Canonical Wnt Signaling Alters the Differentiation Potential of mESCs
To investigate whether the induction of a metastable primitive endoderm state functionally altered the lineage potential of mESCs, we conducted a differentiation time course spanning a mid differentiation time point (Day 5) and a late stage differentiation time point (Day 10) (Fig. 4A). We observed a striking phenotype when Wnt3a-expressing mESCs were differentiated as EBs. These changes include an increase in EB size relative to mock-infected control cells and the development of large cysts after 6 days of differentiation (Fig. 4B, 4C). We further characterized the effect of Wnt3a on the differentiation ability of mESCs by conducting RNA-seq from cells isolated after 5 and 10 days of differentiation.
Pluripotency markers increased following Wnt3a-induced differentiation at Day 5 (8/10) and were subsequently strongly downregulated by Day 10 (8/10). Primitive endoderm markers displayed broad induction throughout the differentiation time course (Day 5–6/10 and Day 10–8/10). Trophectoderm markers demonstrated mixed induction and inhibition after 5 days of differentiation (4/11) and further upregulation by 10 days (8/11) of differentiation.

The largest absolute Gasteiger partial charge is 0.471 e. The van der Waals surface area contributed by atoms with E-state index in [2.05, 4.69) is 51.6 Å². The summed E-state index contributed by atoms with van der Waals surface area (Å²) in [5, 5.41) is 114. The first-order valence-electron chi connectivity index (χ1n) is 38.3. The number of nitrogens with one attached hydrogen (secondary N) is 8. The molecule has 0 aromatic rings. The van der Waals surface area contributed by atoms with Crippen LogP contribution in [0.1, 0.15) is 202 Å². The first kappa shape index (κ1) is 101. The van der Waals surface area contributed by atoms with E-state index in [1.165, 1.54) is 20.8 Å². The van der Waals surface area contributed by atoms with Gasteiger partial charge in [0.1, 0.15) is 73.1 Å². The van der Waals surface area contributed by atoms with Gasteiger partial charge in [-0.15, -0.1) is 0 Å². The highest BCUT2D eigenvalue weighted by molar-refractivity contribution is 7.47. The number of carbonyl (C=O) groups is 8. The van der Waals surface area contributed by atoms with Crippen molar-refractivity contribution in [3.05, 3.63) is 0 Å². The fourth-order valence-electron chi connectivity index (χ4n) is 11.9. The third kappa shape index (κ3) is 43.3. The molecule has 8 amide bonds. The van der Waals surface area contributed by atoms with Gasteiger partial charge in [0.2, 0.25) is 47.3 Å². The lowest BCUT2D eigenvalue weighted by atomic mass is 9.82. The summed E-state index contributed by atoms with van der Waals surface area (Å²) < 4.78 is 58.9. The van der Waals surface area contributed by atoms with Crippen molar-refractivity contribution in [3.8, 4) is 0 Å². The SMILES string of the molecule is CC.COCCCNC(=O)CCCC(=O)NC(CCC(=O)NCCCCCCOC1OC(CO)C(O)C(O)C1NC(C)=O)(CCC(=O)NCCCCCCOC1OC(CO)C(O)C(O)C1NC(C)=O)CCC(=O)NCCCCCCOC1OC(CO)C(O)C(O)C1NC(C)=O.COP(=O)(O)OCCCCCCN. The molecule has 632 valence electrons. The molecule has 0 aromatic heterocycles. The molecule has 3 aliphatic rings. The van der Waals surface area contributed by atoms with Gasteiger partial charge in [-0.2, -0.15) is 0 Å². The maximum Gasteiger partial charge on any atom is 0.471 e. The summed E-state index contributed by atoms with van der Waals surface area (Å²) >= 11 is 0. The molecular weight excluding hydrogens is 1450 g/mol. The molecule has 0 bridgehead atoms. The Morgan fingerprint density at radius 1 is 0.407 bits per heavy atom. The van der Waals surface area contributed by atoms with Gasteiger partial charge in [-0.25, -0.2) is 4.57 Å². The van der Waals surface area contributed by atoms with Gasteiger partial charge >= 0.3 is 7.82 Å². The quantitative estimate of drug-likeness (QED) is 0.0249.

The vast majority of ectodermal markers 8/13 (Day 5), and 11/13 (Day 10) displayed reduced or unchanged expression levels in Wnt3a expressing cells. Endoderm markers as a whole were all either downregulated or unchanged following differentiation (10/10 Day 5, 9/10 Day 10). Mesodermal genes displayed weak induction during early differentiation (4/10), while on day 10 core mesodermal genes T, Mixl1, and Nodal were all strongly inhibited (>threefold downregulation). In concordance with our RNA-seq results, qPCR validation of RNA levels for core lineage markers followed similar patterns (Fig. 4E).